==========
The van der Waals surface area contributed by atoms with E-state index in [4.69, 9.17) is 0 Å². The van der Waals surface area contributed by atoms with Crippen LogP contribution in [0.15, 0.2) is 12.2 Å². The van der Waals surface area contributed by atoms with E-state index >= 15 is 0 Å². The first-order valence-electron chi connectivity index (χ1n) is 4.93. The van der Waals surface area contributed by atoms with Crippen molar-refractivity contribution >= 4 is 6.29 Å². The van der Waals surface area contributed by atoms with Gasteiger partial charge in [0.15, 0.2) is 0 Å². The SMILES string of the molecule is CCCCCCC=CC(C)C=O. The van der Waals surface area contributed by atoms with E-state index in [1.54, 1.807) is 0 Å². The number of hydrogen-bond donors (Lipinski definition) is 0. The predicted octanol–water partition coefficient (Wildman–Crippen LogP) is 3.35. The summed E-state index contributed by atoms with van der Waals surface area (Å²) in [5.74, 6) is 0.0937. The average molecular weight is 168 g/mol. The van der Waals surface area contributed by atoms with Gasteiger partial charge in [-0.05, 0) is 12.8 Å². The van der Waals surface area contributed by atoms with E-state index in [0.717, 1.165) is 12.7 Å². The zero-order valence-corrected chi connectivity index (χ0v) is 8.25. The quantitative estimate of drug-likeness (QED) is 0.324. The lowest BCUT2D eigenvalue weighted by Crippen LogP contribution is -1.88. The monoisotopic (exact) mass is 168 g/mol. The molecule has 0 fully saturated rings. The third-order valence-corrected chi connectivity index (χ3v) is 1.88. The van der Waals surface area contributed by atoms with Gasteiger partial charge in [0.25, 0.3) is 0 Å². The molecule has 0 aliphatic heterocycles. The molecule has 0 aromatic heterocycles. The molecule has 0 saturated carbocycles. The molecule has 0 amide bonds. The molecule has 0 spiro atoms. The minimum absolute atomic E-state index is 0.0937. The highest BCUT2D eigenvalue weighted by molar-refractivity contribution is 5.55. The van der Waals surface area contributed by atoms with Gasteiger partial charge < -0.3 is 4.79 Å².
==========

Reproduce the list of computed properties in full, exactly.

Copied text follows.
The van der Waals surface area contributed by atoms with E-state index in [4.69, 9.17) is 0 Å². The van der Waals surface area contributed by atoms with Crippen LogP contribution in [0.15, 0.2) is 12.2 Å². The van der Waals surface area contributed by atoms with E-state index >= 15 is 0 Å². The first-order valence-electron chi connectivity index (χ1n) is 4.93. The van der Waals surface area contributed by atoms with Crippen molar-refractivity contribution >= 4 is 6.29 Å². The van der Waals surface area contributed by atoms with Gasteiger partial charge in [0.15, 0.2) is 0 Å². The SMILES string of the molecule is CCCCCCC=CC(C)C=O. The van der Waals surface area contributed by atoms with E-state index in [1.54, 1.807) is 0 Å². The number of hydrogen-bond donors (Lipinski definition) is 0. The predicted octanol–water partition coefficient (Wildman–Crippen LogP) is 3.35. The summed E-state index contributed by atoms with van der Waals surface area (Å²) in [5.74, 6) is 0.0937. The average molecular weight is 168 g/mol. The van der Waals surface area contributed by atoms with Gasteiger partial charge in [-0.05, 0) is 12.8 Å². The van der Waals surface area contributed by atoms with E-state index in [0.717, 1.165) is 12.7 Å². The zero-order valence-corrected chi connectivity index (χ0v) is 8.25. The quantitative estimate of drug-likeness (QED) is 0.324. The lowest BCUT2D eigenvalue weighted by Crippen LogP contribution is -1.88. The monoisotopic (exact) mass is 168 g/mol. The molecule has 0 fully saturated rings. The third-order valence-corrected chi connectivity index (χ3v) is 1.88. The van der Waals surface area contributed by atoms with Gasteiger partial charge in [0.25, 0.3) is 0 Å². The molecule has 0 aliphatic heterocycles. The molecule has 0 aromatic heterocycles. The molecule has 0 saturated carbocycles. The molecule has 0 amide bonds. The molecule has 0 spiro atoms. The minimum absolute atomic E-state index is 0.0937. The highest BCUT2D eigenvalue weighted by molar-refractivity contribution is 5.55. The van der Waals surface area contributed by atoms with Gasteiger partial charge < -0.3 is 4.79 Å².